who was sentenced to six years in prison for "insulting the Prophet." Legal observers saw many flaws in the ruling of the judge of the Abanoub misdemeanor court, in Assiut province, while others accused him of appeasing a mob of 2500 Muslims who congregated outside the court and demanded the death penalty for the defendant, Makram Diab. Eyewitnesses reported that some of the Muslims carried knives and wanted to break into the court and kill Diab, but were blocked by the police.
Diab's Muslim defense lawyer, Ahmad Sayed Gabali, said that during his 18 years as lawyer, he has never experienced what he went through in this case. "Over 80 Islamist lawyers representing civil rights claimants filled the court, locked the door of the court from the inside, not allowing the judge out, and prevented me as the defense lawyer from going inside the court and defending my client."
A discussion on February 9 between the Makram Diab, who is a school secretary, and a Salafi school teacher became heated but then simply ended. Thirteen days later, on February 23, another teacher named Abdel-Hamid, who was not present during the quarrel or even at school on that day, filed a complaint with the police, signed by another 11 teachers, accusing Makram Diab of insulting Islam's prophet. "This was a normal quarrel between him and the Muslim teacher," said Gabali, "which could happen anywhere. It was provoked by the teacher, who has been transferred several times from different schools after being reprimanded for causing sedition, and was used by the Salafis for their benefit. This is a group of teachers who used Diab as a scapegoat."
Gabali said that when he approached the court house on the day of the trial, there was a huge mob of Muslims, in addition to high school teachers and students holding banners and chanting Islamic slogans. "We were about 14 to 15 people, including the 12 policemen who were there to secure the court, facing a crowd of over 2500 people." He waited outside in his car, to be called in by the police warden when it was secure for him to go inside, but this never happened.
"The Muslims' plan was to get the police engaged with me, so that they could attack my client inside the court."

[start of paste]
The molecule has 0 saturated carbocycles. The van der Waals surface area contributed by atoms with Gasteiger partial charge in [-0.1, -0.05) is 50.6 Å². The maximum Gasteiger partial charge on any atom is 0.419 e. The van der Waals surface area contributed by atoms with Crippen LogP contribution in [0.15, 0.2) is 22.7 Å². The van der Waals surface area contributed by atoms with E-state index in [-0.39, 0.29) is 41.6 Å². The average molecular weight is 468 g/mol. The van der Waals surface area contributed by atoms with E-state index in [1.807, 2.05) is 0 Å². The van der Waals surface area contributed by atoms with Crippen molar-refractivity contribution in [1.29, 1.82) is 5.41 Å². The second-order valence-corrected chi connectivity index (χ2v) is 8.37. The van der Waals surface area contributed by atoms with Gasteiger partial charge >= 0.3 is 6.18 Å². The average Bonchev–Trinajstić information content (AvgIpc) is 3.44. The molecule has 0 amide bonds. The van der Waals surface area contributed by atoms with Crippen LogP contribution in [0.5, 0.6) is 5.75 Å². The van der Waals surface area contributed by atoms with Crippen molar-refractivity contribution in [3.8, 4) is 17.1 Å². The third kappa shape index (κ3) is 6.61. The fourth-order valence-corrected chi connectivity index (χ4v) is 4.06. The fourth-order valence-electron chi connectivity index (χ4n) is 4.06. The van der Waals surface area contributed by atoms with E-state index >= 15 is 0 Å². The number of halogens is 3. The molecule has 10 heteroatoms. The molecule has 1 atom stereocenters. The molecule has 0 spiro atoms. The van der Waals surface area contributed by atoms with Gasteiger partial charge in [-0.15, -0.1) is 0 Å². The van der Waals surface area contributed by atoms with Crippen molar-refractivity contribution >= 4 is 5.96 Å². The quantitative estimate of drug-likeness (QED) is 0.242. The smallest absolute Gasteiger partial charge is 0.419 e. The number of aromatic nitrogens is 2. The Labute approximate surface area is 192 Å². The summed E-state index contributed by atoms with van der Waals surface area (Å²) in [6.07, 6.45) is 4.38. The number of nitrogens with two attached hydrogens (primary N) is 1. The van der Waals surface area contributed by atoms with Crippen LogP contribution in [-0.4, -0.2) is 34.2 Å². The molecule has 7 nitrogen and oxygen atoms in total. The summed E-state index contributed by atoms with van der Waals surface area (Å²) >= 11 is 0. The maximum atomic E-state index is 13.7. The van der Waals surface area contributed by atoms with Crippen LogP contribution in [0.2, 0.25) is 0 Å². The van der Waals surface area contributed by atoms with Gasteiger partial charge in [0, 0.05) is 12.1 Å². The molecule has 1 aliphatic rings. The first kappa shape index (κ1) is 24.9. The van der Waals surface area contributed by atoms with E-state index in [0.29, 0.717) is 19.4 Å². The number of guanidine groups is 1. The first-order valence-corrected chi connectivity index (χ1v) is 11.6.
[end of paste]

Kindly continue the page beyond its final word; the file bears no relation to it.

The media gave minimal coverage to the case, and no account of the accusation was published, leaving it to the imagination of the readers and viewers.
Stories differ as to what the insults to prophet Mohammad were. According to the official court version, Makram Diab allegedly said that Mohammad sexually harassed his disciples. "This cannot be true at all," said attorney Gabali, who has known Makram personally all his life. "He is simply not capable of it. He is a simple person, who has nothing to do with religion or politics."
Diab's sister Hadia said that her brother simply asked the Muslim teacher whether it was true that Mohammad married 40 wives and the teacher said he would ask and let him know the answer. Michael, Makrab's son, said it was a quarrel. "The Muslim insulted the Christian religion and my father simply answered back. Was my father supposed to be insulted and keep quiet?
Defamation of Religion is considered a misdemeanor under Egyptian law, punishable by a prison sentence of one month to three years. The Abanoub court is a partial court and the judge is not allowed to pass a prison sentence exceeding three years.
Defense lawyer Gabali believes that the Abanoub judge had to pass this flawed ruling as he found himself in the midst of Muslim groups inside and outside the court. "I saw a group of lawyers entering court weeping, literally weeping, to plead with the judge to give the maximum sentence," he added. He said that he tried to solve the matter amicably before it went to court, but the Muslims refused and the reconciliation meeting was cancelled.
He called on the army to secure the court in the appeal session on March 15 in Assuit, "otherwise, we will have a repetition of the Abanoub trial, with mobs everywhere trying to influence the judge morally and religiously." He called on Field Marshal Tantawi, head of the Supreme Council of the Armed forces to ensure that the trial in Assuit be fully secured by the army outside and inside the court, "otherwise, I cannot guarantee the safety of my client." Makram Diab is kept now in the high security section of the Assuit prison.